Posted by: U.S. Ambassador Geoffrey Pyatt
Every March 8, as Ukraine celebrates International Women’s Day, we pause to celebrate the contributions women make to our families, our workplaces, and our world. But it’s not only on March 8 that I’m reminded of the strength and resilience of Ukrainian women – every day, as I interact with them in government, civil society, business, culture, and education, I’ve seen firsthand their tremendous courage. One of the biggest stories of the past three years is Vladimir Putin’s dangerous underestimation of Ukrainian women. They are truly a force to be reckoned with.
On the Maidan, I was privileged to witness Olha Bohomolets caring for the wounded and dying. Her medical corps was a model of compassion blended with quick-thinking skill. And who can forget Ruslana singing Ukraine’s anthem night after night, unintimidated by the violence she and other Maidan protestors faced? She sang for freedom, for the dream of so many Ukrainians to live in an open, democratic European society, and none of us who heard her song can ever forget it.
And, of course, there is Nadia Savchenko. I am constantly amazed by the bravery that Nadia has shown through every day of her unjust and illegal captivity in Russia. Her kidnapping, imprisonment, and “trial,” all in clear violation of the Minsk agreements, is an outrageous mockery of international law. In spite of this, Nadia has stayed strong, never wavering in her love of country and in her refusal to let the crimes against her break her spirit. Nadia was already a trailblazer as the first female graduate of Ukraine’s Air Force Academy; her incredible courage in the face of her ongoing detention makes her even more worthy of our deepest respect.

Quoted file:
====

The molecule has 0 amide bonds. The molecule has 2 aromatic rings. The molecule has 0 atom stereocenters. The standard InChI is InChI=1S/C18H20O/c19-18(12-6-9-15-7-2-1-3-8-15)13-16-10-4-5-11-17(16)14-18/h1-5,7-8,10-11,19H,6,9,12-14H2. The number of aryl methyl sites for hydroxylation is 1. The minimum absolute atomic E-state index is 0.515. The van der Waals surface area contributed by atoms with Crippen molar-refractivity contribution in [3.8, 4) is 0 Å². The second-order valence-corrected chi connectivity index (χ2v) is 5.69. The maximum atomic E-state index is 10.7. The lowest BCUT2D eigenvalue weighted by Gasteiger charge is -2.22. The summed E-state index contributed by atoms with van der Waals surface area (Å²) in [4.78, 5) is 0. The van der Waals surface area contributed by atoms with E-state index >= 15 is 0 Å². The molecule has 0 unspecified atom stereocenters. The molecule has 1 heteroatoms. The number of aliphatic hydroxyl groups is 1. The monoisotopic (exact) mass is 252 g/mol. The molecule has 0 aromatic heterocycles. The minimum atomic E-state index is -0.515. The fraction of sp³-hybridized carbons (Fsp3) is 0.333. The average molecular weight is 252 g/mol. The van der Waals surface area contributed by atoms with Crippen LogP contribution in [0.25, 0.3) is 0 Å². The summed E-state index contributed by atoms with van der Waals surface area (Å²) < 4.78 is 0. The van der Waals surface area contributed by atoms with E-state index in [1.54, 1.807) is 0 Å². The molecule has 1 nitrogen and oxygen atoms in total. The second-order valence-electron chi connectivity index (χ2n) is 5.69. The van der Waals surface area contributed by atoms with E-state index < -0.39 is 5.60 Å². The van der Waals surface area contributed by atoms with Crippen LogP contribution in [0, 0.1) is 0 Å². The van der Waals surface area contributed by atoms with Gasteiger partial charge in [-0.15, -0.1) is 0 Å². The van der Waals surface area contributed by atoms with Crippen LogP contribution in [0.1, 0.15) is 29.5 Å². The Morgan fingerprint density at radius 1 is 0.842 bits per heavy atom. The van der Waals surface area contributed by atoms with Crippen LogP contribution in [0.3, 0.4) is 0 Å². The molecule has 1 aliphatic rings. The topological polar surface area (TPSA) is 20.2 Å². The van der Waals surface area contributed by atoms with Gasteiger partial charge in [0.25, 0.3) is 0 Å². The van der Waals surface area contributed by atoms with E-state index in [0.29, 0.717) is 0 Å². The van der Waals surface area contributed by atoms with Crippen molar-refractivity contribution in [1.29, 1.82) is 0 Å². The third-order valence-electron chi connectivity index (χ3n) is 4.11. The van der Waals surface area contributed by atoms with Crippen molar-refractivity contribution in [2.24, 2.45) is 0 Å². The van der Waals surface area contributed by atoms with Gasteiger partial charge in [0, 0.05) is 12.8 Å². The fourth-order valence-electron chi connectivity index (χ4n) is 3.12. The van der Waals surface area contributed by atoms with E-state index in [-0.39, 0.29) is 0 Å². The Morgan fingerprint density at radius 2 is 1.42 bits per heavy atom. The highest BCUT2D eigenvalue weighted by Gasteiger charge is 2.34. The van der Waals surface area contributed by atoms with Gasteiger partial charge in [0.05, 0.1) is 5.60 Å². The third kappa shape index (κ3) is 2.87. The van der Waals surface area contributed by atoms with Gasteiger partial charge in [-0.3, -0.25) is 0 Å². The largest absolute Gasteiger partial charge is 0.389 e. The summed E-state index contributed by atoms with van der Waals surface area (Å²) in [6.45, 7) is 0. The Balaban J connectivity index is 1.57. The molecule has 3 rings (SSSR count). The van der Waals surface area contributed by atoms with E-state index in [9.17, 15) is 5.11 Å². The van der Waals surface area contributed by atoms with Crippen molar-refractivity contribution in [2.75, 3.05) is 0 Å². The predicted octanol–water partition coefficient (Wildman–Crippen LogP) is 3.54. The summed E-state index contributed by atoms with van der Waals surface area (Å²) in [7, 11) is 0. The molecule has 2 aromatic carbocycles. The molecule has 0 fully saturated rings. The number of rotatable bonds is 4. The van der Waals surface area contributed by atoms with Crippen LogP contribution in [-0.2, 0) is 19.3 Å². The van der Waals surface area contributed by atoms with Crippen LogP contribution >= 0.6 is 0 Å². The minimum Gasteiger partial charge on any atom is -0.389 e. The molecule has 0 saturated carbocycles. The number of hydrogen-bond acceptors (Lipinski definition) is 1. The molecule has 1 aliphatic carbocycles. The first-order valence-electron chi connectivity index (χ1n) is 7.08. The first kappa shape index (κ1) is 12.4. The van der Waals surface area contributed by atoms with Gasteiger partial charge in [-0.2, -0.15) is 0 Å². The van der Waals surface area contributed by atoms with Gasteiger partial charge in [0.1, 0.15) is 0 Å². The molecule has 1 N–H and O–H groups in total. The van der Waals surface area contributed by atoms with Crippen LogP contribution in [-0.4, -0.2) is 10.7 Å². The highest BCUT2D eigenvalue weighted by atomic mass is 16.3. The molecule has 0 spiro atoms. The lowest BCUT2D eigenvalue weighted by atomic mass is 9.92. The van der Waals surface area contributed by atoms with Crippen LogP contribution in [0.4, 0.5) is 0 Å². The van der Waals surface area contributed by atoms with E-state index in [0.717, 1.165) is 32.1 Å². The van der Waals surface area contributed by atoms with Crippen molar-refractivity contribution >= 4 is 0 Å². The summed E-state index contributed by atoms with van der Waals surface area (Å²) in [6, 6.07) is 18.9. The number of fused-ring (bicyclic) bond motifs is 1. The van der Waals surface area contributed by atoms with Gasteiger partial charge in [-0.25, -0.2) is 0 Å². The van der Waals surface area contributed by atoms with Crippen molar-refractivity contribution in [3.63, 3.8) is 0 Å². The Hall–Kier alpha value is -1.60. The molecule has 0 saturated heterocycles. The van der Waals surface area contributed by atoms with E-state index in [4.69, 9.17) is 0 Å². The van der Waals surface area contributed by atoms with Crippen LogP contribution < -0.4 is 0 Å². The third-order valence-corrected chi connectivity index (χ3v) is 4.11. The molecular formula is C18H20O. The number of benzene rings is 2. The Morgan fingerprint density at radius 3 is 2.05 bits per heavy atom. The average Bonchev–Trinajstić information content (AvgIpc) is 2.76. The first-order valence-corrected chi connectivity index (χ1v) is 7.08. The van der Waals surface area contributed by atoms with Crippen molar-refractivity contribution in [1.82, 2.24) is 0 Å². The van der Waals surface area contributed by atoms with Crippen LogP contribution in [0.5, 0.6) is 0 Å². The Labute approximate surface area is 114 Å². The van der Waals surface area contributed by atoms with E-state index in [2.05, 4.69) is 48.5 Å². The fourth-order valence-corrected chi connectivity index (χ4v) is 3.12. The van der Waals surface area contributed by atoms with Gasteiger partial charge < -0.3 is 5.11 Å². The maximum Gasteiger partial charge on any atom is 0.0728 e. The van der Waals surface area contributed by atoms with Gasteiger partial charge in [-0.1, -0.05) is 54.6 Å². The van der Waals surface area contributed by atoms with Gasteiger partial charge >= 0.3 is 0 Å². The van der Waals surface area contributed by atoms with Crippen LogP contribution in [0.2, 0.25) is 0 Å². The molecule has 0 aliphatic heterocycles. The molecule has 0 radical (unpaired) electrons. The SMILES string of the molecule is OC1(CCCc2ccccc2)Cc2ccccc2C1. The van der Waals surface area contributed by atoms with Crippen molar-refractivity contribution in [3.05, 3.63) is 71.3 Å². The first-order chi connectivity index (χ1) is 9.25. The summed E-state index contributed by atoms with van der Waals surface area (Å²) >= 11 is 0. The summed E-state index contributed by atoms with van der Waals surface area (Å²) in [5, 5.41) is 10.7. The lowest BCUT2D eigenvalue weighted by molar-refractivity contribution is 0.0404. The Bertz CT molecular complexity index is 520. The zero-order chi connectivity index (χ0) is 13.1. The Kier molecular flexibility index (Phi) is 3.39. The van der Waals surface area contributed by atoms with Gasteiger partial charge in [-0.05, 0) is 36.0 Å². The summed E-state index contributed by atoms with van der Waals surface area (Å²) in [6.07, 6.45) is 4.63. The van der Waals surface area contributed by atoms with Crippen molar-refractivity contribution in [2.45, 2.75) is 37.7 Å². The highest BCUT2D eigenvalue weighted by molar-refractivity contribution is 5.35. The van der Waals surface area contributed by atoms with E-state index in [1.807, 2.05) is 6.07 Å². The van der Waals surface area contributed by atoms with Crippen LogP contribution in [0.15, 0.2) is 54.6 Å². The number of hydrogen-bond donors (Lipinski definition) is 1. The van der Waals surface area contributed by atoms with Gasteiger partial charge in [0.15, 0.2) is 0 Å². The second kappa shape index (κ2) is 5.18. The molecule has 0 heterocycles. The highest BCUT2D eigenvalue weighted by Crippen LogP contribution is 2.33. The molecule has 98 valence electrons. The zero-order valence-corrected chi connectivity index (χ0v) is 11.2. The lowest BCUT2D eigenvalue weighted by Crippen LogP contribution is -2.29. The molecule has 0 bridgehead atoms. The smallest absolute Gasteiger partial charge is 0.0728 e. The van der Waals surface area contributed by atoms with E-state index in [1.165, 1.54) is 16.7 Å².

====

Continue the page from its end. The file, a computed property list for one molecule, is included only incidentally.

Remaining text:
I had the great honor to host Nadiya Savchenko’s mother Mariya in my home last week, along with more than a hundred other amazing Ukrainian women. In honor of Women’s Day, we invited each guest to bring an important woman in her life. The incredible group of women that resulted spanned generations and was a cross-section of Ukrainian society. Every day these women fight corruption, build civil society coalitions, pass new laws, drive technological innovations, and engage in ground-breaking research. But what united all of them was a shared vision of Ukraine’s future in a Europe whole, free, and at peace.
Valuing the extraordinary contributions made by women is not just good economic or political sense: it is basic fairness and respect for human rights. President Obama and Secretary of State Kerry have both made the rights of women and girls a top priority. In Ukraine, we see the importance of women’s contributions every single day. Women played a huge role in the Maidan, and continue to drive reforms in and through the new government. Whatever changes come in the future, I know that the determined women who have shaped my time in Ukraine will be at the forefront. Long after the tulips have wilted, let’s resolve to remember and celebrate the contributions of these tremendous women every day of the year.